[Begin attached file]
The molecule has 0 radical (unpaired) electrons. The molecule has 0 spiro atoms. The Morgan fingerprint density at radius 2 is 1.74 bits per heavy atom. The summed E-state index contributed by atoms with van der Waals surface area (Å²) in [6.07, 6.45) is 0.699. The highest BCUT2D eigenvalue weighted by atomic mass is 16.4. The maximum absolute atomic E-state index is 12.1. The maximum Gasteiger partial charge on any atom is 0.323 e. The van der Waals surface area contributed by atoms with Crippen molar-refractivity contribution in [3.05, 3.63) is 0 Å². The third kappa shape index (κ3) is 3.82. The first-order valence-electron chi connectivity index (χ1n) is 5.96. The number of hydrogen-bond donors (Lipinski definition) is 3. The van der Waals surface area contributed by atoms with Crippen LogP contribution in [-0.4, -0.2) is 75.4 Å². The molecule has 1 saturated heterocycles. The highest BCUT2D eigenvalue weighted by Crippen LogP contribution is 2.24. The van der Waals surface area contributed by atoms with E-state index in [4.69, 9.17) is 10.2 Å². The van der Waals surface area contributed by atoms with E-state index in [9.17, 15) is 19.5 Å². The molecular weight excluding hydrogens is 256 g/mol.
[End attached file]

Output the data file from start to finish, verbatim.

The molecule has 0 radical (unpaired) electrons. The molecule has 0 spiro atoms. The Morgan fingerprint density at radius 2 is 1.74 bits per heavy atom. The summed E-state index contributed by atoms with van der Waals surface area (Å²) in [6.07, 6.45) is 0.699. The highest BCUT2D eigenvalue weighted by atomic mass is 16.4. The maximum absolute atomic E-state index is 12.1. The maximum Gasteiger partial charge on any atom is 0.323 e. The van der Waals surface area contributed by atoms with Crippen molar-refractivity contribution in [3.05, 3.63) is 0 Å². The third kappa shape index (κ3) is 3.82. The first-order valence-electron chi connectivity index (χ1n) is 5.96. The number of hydrogen-bond donors (Lipinski definition) is 3. The van der Waals surface area contributed by atoms with Crippen LogP contribution in [-0.4, -0.2) is 75.4 Å². The molecule has 1 saturated heterocycles. The highest BCUT2D eigenvalue weighted by Crippen LogP contribution is 2.24. The van der Waals surface area contributed by atoms with E-state index in [4.69, 9.17) is 10.2 Å². The van der Waals surface area contributed by atoms with E-state index in [9.17, 15) is 19.5 Å². The molecular weight excluding hydrogens is 256 g/mol.